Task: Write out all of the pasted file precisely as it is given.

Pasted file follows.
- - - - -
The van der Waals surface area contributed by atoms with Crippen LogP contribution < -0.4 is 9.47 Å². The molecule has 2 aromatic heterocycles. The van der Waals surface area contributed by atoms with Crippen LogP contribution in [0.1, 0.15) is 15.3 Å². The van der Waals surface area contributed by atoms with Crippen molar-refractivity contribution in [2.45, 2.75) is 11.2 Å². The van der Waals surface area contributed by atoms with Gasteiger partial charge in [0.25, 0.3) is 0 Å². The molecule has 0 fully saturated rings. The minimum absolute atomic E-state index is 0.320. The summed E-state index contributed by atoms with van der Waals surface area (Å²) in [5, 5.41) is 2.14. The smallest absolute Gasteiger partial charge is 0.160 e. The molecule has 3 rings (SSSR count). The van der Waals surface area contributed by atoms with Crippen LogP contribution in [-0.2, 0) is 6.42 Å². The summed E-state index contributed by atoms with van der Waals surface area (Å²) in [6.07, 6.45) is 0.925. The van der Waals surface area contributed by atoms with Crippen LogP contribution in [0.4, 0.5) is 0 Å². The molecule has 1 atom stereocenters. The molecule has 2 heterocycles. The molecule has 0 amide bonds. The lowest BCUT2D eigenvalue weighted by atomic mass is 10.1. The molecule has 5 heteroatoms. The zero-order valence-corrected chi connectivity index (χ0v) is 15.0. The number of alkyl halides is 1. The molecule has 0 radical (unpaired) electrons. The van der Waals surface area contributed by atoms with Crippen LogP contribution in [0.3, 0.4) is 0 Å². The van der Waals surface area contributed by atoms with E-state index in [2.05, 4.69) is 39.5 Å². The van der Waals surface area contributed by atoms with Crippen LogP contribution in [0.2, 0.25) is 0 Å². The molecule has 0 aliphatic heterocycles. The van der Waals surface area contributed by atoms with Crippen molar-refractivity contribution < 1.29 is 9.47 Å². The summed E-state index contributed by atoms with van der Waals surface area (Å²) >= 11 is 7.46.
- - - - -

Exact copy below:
The van der Waals surface area contributed by atoms with Crippen LogP contribution < -0.4 is 9.47 Å². The molecule has 2 aromatic heterocycles. The van der Waals surface area contributed by atoms with Crippen LogP contribution in [0.1, 0.15) is 15.3 Å². The van der Waals surface area contributed by atoms with Crippen molar-refractivity contribution in [2.45, 2.75) is 11.2 Å². The van der Waals surface area contributed by atoms with Gasteiger partial charge in [0.25, 0.3) is 0 Å². The molecule has 0 fully saturated rings. The minimum absolute atomic E-state index is 0.320. The summed E-state index contributed by atoms with van der Waals surface area (Å²) in [5, 5.41) is 2.14. The smallest absolute Gasteiger partial charge is 0.160 e. The molecule has 3 rings (SSSR count). The van der Waals surface area contributed by atoms with Crippen LogP contribution in [-0.2, 0) is 6.42 Å². The summed E-state index contributed by atoms with van der Waals surface area (Å²) in [6.07, 6.45) is 0.925. The van der Waals surface area contributed by atoms with Crippen LogP contribution in [0.4, 0.5) is 0 Å². The molecule has 1 atom stereocenters. The molecule has 2 heterocycles. The molecule has 0 amide bonds. The lowest BCUT2D eigenvalue weighted by atomic mass is 10.1. The molecule has 5 heteroatoms. The zero-order valence-corrected chi connectivity index (χ0v) is 15.0. The number of alkyl halides is 1. The molecule has 0 radical (unpaired) electrons. The van der Waals surface area contributed by atoms with Crippen LogP contribution in [0.3, 0.4) is 0 Å². The van der Waals surface area contributed by atoms with E-state index in [2.05, 4.69) is 39.5 Å². The van der Waals surface area contributed by atoms with Crippen LogP contribution in [0.2, 0.25) is 0 Å². The molecule has 0 aliphatic heterocycles. The van der Waals surface area contributed by atoms with Crippen molar-refractivity contribution < 1.29 is 9.47 Å². The summed E-state index contributed by atoms with van der Waals surface area (Å²) >= 11 is 7.46.